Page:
A workshop organised by Law & Social Justice
University of Leeds
9th July 2014. The Moot Court - The Liberty Building
The Capabilities Approach proposed by Amartya Sen and others, notably Martha Nussbaum, is recognised as the most comprehensive normative language that we have for developing social interventions aimed at improving people's lives. It has as its central characteristic a focus on what people are effectively able to be and do. It is argued that well-being and justice are best conceptualised in terms of people's effective opportunities to undertake the activities that they want to engage in, and be whom they want to be. The approach has been highly influential in low income countries as a means of measuring and promoting development. In the last decade scholars have begun to explore its relevance to issues facing high income countries. However, whilst prominent in development studies, economics, philosophy, and health sciences, amongst other disciplines, legal scholars have been tentative in exploring the utility of this theoretical framework, notwithstanding the significance of law's potential role in social change agendas. Challenging law's reticence, this workshop brings together an interdisciplinary group of scholars with the aim of assessing and exploring the utility of the approach across different areas of law and policy.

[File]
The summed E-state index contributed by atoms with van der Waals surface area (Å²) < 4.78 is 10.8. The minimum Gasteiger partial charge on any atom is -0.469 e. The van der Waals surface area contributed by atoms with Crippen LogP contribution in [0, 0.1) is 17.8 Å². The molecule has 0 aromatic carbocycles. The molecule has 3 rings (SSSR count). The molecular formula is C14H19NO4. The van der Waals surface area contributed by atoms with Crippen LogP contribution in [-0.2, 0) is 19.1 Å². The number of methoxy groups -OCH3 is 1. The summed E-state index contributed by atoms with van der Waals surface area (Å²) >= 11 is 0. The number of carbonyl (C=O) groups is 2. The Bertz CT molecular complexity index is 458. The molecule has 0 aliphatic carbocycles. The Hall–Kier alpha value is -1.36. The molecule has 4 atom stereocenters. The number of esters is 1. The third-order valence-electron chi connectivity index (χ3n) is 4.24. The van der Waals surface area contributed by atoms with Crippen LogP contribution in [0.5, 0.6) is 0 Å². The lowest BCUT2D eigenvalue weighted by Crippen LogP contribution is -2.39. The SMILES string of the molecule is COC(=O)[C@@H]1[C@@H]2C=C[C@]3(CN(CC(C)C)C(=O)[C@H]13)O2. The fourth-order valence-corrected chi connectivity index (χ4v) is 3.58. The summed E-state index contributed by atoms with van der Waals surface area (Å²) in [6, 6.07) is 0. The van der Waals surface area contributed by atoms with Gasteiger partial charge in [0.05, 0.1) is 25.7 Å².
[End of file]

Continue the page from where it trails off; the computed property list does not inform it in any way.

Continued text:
The full programme is available at: http://www.law.leeds.ac.uk/
It is free to attend but places are limited. Please reserve your place by emailing Michael Thomson: firstname.lastname@example.org